When last you left this little corner of the net, I’d been relating how I had gotten the much-delayed go-ahead to start writing Star Wars: The Ultimate Action Figure Collection last Dec. 9—yet the deadline for the first third of the book was 10 days later. On top of that, I had been informed that the book had to be written in hidden data fields that, unbeknownst to me and many others, are part of every jpeg photo file.
I tried to get that decision reversed. I threw a temper tantrum. I held my breath until I turned blue, but my editor couldn’t see that on the phone, so I gulped some air. How would it be possible to write descriptions of 2,300 action figures if I couldn’t see what I’d already written, or be able to easily change and correct things?
Clearly I needed someone with a Master’s degree in geography!
Well, that’s part of the package that you get with Anne Neumann, my good friend, general manager of my collection, and vice president and secretary-treasurer of Rancho Obi-Wan. She also has extensive database writing experience, which came in handy when we worked together on Star Wars: 1,000 Collectibles. Anne’s answer was to write a custom Filemaker database that would let me write the book the way I needed to. Then she found shareware that converted fields in the database to the specific jpeg metadata fields that the publisher had chosen. Anne spent about 80 hours on that project…but that was just the beginning.
The real challenge was wrangling 2,300 different action figures, identifying them carefully, pointing out what was new and/or different, making sure the release dates and line names were accurate, and weeding out any figures that essentially were just repackaged without changes. Was Jabba the Hutt really an action figure? Well, no…but from a certain point of view he was certainly a major speaking character, so he’s in. Should a massiff packed with a Geonosian or Tusken be a separate entry? If a figure is re-released without a certain item of clothing or an accessory does that count as new?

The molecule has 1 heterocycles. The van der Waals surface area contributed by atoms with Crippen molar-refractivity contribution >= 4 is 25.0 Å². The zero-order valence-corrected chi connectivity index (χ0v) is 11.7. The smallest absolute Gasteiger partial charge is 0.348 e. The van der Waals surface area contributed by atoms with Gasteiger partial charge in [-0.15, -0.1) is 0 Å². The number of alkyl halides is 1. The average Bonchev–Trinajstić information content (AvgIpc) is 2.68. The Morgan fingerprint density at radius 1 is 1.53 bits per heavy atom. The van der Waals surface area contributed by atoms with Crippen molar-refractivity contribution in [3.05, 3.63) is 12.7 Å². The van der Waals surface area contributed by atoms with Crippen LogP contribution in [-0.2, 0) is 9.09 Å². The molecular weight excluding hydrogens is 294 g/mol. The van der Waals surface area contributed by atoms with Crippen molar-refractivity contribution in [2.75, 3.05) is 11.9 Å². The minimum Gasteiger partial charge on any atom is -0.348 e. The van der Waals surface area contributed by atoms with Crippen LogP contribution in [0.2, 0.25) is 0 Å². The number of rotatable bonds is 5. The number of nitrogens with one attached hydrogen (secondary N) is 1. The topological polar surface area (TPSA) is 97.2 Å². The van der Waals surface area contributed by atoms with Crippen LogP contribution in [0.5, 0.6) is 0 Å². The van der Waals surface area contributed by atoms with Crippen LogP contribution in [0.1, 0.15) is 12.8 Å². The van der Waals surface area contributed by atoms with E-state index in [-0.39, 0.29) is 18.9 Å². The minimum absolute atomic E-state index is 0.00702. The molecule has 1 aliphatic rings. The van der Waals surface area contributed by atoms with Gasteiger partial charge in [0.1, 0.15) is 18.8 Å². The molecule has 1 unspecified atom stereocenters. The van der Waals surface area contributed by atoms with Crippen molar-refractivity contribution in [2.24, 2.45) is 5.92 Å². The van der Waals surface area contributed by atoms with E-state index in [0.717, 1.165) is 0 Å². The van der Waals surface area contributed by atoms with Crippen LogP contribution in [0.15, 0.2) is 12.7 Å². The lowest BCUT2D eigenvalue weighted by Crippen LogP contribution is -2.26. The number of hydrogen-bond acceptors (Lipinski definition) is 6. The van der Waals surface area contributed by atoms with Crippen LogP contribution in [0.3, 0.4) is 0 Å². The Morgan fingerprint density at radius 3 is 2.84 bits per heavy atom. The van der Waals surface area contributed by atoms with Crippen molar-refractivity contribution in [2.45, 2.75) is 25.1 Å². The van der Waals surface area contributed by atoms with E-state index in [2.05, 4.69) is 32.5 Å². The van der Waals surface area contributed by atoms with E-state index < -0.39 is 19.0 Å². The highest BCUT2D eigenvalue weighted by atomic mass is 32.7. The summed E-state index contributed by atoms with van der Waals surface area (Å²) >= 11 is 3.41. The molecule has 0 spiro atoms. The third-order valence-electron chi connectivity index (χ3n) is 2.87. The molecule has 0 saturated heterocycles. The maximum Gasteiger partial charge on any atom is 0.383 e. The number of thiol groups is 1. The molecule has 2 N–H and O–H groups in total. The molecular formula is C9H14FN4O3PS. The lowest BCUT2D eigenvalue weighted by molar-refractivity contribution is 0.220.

I clearly needed some help. First I got permission from Philip Wise, owner of the granddaddy of collector websites, Rebelscum.com, to make use of information developed over more than 15 years. Then I brought aboard Dan Curto, who had put together a lot of that data and photos. And finally I called on Paul Harrison, who takes great figure photos and writes critiques for JediTempleArchives.com.
Massive amounts of information and photos were going back and forth across country. Meanwhile, at Rancho Obi-Wan, Anne led a team of volunteers that physically checked every action figure to make sure the descriptions were accurate and the colors in the photos were true. To do that, she opened, bagged, and entered data on about 1,900 figures newly separated from their cards and other packaging.
And then one evening, I walked into the room where she was sorting and discovered she had been felled by the dreaded AFO—action figure overload! (One look at the photo and you’ll see why I was concerned.) Luckily she snapped back quickly.
Photos came from everywhere. I got a dump of some 12,000 images from a licensed 2007-2008 Japanese project, but not one image was identified and many of the photos just didn’t work because of the different nature of the two publishing ventures. I received hundreds of digital images from Hasbro, but we had to carefully weed out early pre-production photos when the final figures turned out different. Dan, Paul, and Anne took many original photos.
And the clock kept ticking. I was now working on the project seven days a week, sometimes until 2 am or later, but the nature of the book and the way it was being done just sucked time into a giant black hole. A “final” deadline of Feb. 28 blew past…as did March, April, and May. Even as the writing and photos were going ahead, we were changing text, adding and subtracting figures, and going over the text and photos time after time. (I’ve included the opening spread for all Luke Skywalker figures since 1978 at the top of this post.)
Finally, on June 11, the completed files were sent to the printer in China—and we all breathed a huge sigh of relief not only to have finished the project, but to have turned out a book that we’re all proud of and hope that you enjoy. We did a panel at Celebration VI, and the four of us signed bookplates at the Rancho Obi-Wan Experience booth. (From left: Dan, Paul, Anne, Steve.)
The book is due out next month. You can buy it at your local bookstore or reserve it in advance at a discount at RachoObiWan.org. Let us know what you think!
Steve Sansweet is chief executive of Rancho Obi-Wan, a non-profit membership museum that houses the world’s largest private collection of Star Wars memorabilia. To find out about joining or taking a guided tour, visit www.ranchoobiwan.org. Follow on Twitter @RanchoObiWan and http://www.facebook.com/RanchoObiWan.